Tomatoes and trains

Students in my OSU class in La Grande were asked to from groups of two or three, pick a crop or animal now grown commercially in the Northwest, and make short oral presentations explaining their subjects’ botanical or biological and geographical roots, and then follow them to the present. This is all part of the discussion of the Columbian Exchange and establishing in their minds the idea that farming and agriculture did not just originate in the Tigris-Euphrates, but also in what is now Peru and Mexico, Guatemala and Brazil. (And Asia and Africa for that matter.) Over half of all “world crops” originated in this hemisphere—think maize, tobacco, rubber, manioc, potato, and tomato!

So one group picked the tomato, and in the course of their presentation showed a slide with present-day world production. I think the US ranks third—I have already forgotten one and two, but Turkey is number four.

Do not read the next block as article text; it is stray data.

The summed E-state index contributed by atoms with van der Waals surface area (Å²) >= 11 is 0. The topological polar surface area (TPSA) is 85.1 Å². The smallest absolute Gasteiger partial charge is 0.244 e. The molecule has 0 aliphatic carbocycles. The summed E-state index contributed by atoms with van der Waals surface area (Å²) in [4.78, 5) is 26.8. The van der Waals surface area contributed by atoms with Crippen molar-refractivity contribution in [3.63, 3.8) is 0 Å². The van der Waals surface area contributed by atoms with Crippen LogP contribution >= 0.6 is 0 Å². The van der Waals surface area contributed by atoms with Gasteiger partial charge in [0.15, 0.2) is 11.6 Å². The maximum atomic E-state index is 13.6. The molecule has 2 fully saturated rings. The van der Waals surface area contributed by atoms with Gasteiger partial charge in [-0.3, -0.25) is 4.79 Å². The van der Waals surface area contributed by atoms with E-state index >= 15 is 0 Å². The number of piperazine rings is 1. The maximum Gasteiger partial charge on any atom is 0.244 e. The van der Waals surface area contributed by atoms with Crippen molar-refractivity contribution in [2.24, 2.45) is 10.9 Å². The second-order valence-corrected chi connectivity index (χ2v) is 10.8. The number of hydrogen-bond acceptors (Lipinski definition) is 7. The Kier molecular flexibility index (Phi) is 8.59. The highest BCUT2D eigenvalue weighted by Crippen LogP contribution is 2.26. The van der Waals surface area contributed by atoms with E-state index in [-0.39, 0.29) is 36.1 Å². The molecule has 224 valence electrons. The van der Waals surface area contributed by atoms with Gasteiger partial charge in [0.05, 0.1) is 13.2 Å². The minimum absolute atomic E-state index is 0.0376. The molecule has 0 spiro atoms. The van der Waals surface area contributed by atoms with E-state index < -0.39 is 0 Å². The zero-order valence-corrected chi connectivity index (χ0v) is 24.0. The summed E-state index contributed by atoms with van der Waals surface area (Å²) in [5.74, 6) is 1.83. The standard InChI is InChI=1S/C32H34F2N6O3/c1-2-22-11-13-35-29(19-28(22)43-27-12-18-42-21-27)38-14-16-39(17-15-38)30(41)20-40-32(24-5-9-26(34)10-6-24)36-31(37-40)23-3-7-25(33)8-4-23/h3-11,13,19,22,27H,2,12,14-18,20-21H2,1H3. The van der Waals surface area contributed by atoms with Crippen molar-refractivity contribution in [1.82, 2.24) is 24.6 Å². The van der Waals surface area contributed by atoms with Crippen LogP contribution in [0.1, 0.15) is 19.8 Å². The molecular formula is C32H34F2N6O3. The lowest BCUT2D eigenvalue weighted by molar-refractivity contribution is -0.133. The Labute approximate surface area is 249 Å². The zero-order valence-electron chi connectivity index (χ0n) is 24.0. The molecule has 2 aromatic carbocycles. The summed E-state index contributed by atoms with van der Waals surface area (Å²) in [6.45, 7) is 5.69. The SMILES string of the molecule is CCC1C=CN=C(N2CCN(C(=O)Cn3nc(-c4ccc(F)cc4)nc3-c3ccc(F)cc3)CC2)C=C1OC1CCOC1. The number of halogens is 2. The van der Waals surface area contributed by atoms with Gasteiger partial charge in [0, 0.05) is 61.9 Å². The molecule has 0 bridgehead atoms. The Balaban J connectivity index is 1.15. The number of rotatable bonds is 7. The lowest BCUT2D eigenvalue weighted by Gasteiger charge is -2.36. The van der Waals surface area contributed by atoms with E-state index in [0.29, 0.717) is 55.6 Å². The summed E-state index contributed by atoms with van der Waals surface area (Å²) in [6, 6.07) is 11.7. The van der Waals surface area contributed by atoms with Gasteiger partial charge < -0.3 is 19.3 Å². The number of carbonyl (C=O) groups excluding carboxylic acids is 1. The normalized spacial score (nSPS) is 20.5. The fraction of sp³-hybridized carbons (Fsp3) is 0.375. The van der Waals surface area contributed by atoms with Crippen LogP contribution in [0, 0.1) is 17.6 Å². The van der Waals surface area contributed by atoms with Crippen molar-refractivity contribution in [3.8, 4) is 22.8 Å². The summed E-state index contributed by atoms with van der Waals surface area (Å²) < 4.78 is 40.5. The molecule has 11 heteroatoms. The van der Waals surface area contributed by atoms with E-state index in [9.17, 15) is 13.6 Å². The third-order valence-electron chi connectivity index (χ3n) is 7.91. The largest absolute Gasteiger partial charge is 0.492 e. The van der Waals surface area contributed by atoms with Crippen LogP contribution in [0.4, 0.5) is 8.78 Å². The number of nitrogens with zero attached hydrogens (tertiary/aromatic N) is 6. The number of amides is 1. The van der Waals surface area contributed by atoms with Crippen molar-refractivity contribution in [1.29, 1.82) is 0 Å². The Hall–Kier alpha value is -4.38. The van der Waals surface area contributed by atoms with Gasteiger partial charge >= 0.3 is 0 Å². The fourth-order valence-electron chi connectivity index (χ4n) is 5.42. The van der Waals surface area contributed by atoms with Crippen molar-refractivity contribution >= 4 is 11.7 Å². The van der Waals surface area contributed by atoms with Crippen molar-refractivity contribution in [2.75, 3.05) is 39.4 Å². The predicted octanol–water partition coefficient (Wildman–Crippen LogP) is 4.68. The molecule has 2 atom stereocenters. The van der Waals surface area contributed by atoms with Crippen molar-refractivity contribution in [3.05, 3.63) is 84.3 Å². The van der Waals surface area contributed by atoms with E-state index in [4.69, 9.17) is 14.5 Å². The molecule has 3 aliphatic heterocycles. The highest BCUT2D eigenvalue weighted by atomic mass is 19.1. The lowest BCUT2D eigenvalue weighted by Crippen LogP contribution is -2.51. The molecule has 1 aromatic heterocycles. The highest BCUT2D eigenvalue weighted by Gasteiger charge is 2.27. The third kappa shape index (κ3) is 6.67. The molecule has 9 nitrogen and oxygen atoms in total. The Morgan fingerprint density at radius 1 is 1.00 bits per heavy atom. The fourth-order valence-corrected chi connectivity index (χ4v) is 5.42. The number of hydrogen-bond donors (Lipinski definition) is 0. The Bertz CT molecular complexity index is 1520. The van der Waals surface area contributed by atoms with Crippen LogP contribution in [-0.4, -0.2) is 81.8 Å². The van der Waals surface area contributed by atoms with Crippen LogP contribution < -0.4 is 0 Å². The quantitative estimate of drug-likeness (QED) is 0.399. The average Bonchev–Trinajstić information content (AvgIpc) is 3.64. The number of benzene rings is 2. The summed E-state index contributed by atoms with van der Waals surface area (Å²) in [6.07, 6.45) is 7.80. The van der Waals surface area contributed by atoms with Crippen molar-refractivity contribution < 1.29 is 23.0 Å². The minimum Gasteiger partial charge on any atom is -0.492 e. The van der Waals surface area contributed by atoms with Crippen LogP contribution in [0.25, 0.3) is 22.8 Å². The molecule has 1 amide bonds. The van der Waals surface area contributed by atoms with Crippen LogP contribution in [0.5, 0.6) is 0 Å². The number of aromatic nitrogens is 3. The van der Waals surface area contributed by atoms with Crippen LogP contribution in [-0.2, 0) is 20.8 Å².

Which reminded me that in 1970, when I was
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Rail Routes West


For folks with a keen interest in Western history, our Josephy Library is a small treasure ground. And like any treasure field, the prizes show up almost at random.
Summer intern Erik Anderson, a bibliophile and student of Don Snow’s at Whitman College, suggested I take a look at this one yesterday. He guessed that it was one of our rarer holdings.
And I think he’s right: Volume VI of the Reports of Explorations and Surveys, to Ascertain the Most Practicable and Economic Route for a Railroad from the Mississippi River to the Pacific Ocean, a twelve-volume mammoth undertaking exploring four prospective railroad routes to the Pacific, made by the Army Corps of Topographical Engineers to the Secretary of War, published between 1855 and 1860.
Volume VI is the report of Lt. Henry Abbot on potential railroad routes from Sacramento Valley to the Columbia River. At the time, this was one
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